lovely wedding, wrong day
It was very nice to read about the Chelsea Clinton-Marc Mezvinsky wedding, especially since the groom was the son of my former congresswoman and the rabbi a friend-of-my-friends. Indeed, my wife and I have even stayed at the Beekman Arms, which appears to have figured somewhere in the wedding although I don't think it was held there. That Mezvinsky is proved of his Jewishness--he wore a tallit at the ceremony and has apparently been seen with Ms. Clinton at one or more Jewish services--is a nice bonus.
A bonus, but a rather mixed blessing. While it's nice that they took symbolic steps to reaffirm the Jewish (or half-Jewish) character of the event, unless she converts, any children born to the couple will not be Jewish under Jewish law. And while Rabbi Ponet, who is Reform, is legally permitted to participate in "mixed marriages," permitting a khuppa [wedding canopy] to commence during the Jewish Sabbath pretty much makes a mockery of the entire event, or at very least its Jewish character. That he did so with much of the country watching--if you Google the word "rabbi" today the first thing that comes up is "Rabbi James Ponet"--is especially galling.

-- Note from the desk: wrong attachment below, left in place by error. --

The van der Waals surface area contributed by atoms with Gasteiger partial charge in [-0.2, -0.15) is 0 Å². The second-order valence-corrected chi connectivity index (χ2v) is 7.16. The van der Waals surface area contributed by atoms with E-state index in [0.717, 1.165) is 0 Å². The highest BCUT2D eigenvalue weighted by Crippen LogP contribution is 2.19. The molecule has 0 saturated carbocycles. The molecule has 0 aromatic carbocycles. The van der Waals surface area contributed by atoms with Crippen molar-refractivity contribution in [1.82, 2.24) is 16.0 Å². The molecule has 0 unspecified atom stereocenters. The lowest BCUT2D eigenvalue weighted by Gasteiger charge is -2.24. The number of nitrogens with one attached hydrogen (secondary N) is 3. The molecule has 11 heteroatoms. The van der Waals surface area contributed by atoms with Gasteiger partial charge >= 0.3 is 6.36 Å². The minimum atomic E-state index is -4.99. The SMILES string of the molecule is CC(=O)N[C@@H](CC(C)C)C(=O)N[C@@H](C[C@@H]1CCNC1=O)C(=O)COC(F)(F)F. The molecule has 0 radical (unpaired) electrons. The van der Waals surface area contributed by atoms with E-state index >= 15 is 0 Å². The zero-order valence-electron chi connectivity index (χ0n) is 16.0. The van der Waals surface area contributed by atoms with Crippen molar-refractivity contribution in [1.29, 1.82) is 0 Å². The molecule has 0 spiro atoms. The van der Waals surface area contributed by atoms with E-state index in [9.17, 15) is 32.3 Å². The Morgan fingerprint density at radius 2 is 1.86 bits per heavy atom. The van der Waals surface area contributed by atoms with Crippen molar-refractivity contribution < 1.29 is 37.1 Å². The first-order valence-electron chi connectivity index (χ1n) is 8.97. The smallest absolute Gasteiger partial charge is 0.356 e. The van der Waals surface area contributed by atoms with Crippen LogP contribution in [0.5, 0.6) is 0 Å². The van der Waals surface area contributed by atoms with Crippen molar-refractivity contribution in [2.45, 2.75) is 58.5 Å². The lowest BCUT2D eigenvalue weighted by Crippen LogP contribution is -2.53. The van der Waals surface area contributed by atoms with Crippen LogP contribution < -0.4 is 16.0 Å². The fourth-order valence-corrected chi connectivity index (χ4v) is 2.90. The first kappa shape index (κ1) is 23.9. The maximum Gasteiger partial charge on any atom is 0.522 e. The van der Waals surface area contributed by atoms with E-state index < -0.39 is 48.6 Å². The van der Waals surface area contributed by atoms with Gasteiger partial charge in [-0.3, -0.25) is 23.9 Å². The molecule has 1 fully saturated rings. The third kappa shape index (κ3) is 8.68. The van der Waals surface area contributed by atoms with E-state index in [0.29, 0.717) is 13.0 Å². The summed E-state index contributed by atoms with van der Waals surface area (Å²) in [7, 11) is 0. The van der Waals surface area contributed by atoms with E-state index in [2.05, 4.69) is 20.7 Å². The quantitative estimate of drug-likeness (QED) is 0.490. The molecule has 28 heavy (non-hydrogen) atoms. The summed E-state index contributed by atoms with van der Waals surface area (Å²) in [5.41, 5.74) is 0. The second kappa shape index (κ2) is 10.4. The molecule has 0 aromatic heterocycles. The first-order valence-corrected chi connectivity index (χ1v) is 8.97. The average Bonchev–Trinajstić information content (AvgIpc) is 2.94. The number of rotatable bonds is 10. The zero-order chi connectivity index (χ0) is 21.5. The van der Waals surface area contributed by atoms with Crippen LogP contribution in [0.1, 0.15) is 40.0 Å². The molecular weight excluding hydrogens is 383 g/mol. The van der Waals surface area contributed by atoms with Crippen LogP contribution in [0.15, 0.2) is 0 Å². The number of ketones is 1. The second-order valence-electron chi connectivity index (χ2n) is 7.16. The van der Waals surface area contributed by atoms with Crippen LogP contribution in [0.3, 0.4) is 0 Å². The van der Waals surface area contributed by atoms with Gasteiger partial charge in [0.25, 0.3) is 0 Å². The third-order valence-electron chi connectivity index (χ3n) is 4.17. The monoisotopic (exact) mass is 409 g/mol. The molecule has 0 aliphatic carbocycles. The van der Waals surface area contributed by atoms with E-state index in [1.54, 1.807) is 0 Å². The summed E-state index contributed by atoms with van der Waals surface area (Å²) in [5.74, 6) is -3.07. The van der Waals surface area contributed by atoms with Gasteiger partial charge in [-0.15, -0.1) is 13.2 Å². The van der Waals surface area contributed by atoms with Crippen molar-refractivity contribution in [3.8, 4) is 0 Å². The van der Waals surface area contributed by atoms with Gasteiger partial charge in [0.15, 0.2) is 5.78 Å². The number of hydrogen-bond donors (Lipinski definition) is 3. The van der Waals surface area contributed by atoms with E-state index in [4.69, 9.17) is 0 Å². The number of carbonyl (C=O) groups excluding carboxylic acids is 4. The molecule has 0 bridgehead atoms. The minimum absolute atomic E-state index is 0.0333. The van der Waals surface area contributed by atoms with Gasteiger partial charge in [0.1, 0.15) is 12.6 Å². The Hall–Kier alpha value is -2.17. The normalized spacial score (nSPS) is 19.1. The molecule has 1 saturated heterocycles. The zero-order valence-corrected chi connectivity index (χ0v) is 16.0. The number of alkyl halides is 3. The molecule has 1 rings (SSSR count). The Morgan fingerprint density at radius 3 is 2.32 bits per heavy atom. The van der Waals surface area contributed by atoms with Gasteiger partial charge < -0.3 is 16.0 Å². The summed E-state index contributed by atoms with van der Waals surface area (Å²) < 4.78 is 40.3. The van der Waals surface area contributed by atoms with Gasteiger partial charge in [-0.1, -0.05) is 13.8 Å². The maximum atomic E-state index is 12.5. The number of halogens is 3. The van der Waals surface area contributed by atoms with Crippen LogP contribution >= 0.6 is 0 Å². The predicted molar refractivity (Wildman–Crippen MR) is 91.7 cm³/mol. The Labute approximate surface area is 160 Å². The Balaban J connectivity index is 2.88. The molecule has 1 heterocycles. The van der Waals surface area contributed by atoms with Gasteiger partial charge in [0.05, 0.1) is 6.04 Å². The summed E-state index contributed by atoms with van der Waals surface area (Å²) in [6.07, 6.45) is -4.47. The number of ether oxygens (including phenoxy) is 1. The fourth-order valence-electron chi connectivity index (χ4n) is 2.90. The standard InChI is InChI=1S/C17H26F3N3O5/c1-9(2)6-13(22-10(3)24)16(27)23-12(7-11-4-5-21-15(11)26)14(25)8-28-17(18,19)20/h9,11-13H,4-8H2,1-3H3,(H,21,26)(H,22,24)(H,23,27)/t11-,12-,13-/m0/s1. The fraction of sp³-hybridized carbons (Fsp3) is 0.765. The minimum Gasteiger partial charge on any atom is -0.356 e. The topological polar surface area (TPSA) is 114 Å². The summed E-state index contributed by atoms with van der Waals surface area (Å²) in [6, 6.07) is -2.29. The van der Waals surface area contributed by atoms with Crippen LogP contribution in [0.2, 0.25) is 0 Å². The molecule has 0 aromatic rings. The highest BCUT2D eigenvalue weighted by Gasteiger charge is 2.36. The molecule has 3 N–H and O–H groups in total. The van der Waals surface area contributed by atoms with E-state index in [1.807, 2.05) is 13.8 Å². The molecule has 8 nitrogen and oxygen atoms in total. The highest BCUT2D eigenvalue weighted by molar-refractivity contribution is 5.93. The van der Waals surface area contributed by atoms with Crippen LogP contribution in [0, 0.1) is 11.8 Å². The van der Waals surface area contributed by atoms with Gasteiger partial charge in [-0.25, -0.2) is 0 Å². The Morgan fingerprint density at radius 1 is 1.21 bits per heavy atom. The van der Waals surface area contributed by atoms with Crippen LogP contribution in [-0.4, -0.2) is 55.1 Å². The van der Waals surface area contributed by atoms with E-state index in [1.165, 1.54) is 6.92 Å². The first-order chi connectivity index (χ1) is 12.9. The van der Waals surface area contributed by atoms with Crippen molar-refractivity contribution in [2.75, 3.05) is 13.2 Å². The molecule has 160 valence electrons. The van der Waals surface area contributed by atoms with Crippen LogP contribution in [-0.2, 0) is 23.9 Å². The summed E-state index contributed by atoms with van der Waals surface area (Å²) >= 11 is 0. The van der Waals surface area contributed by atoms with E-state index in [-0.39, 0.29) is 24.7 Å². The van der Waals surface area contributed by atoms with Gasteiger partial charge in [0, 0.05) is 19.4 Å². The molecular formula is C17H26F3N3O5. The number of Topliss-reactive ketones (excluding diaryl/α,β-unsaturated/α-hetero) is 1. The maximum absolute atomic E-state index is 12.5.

The affair is interesting in terms of the current debate about Israeli conversion law, as well. Reform and Conservative rabbis have, understandably, been unhappy about proposals to increase Orthodox control over the conversion process. But if the nonorthodox rabbinate cannot follow basic Jewish law--if indeed they flout traditional religious principles in front of a national or international audience--why exactly should the Israelis, or anyone else, take them seriously?
Addendum: a number of people have informally commented that "it's none of our business" how other people get married. I think that arguably applies to the couple, but less so to the rabbi. The rabbi at Yale is a representative of the Jewish community whether or not he wants to be. Because of his actions tens of thousands of people now think that (i) it's perfectly acceptable for Jews to intermarry, (ii) it's equally acceptable to pick and choose whatever parts of Judaism happen to please you and the heck with the rest. That's everyone's business, I would think.